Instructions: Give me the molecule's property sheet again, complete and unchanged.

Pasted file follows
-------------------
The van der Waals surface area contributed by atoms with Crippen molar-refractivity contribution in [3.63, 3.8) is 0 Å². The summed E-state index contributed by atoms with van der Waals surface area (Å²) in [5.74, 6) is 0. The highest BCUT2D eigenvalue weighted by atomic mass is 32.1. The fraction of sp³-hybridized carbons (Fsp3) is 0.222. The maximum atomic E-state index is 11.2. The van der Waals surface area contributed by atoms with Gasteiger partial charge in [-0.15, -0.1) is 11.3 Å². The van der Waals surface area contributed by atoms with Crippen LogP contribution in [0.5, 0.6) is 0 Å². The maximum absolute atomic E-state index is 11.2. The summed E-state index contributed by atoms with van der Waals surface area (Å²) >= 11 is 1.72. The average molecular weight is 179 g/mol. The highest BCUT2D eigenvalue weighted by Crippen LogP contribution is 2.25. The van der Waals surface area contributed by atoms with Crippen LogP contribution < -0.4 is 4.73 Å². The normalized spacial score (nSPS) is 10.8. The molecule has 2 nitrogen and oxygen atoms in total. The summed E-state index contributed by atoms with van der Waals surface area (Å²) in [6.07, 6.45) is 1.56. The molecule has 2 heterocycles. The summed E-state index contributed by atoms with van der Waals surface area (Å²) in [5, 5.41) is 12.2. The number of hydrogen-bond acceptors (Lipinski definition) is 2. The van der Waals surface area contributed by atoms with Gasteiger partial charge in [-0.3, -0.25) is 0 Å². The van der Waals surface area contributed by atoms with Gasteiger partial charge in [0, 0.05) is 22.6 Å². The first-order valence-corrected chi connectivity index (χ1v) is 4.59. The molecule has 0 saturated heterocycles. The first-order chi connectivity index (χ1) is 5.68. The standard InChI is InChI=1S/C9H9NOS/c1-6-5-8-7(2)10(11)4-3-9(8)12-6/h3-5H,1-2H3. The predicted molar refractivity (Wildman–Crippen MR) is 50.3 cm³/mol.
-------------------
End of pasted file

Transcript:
The van der Waals surface area contributed by atoms with Crippen molar-refractivity contribution in [3.63, 3.8) is 0 Å². The summed E-state index contributed by atoms with van der Waals surface area (Å²) in [5.74, 6) is 0. The highest BCUT2D eigenvalue weighted by atomic mass is 32.1. The fraction of sp³-hybridized carbons (Fsp3) is 0.222. The maximum atomic E-state index is 11.2. The van der Waals surface area contributed by atoms with Gasteiger partial charge in [-0.15, -0.1) is 11.3 Å². The van der Waals surface area contributed by atoms with Crippen LogP contribution in [0.5, 0.6) is 0 Å². The maximum absolute atomic E-state index is 11.2. The summed E-state index contributed by atoms with van der Waals surface area (Å²) >= 11 is 1.72. The average molecular weight is 179 g/mol. The highest BCUT2D eigenvalue weighted by Crippen LogP contribution is 2.25. The van der Waals surface area contributed by atoms with Crippen LogP contribution < -0.4 is 4.73 Å². The normalized spacial score (nSPS) is 10.8. The molecule has 2 nitrogen and oxygen atoms in total. The summed E-state index contributed by atoms with van der Waals surface area (Å²) in [6.07, 6.45) is 1.56. The molecule has 2 heterocycles. The summed E-state index contributed by atoms with van der Waals surface area (Å²) in [5, 5.41) is 12.2. The number of hydrogen-bond acceptors (Lipinski definition) is 2. The van der Waals surface area contributed by atoms with Gasteiger partial charge in [-0.3, -0.25) is 0 Å². The van der Waals surface area contributed by atoms with Gasteiger partial charge in [0, 0.05) is 22.6 Å². The first-order valence-corrected chi connectivity index (χ1v) is 4.59. The molecule has 0 saturated heterocycles. The first-order chi connectivity index (χ1) is 5.68. The standard InChI is InChI=1S/C9H9NOS/c1-6-5-8-7(2)10(11)4-3-9(8)12-6/h3-5H,1-2H3. The predicted molar refractivity (Wildman–Crippen MR) is 50.3 cm³/mol.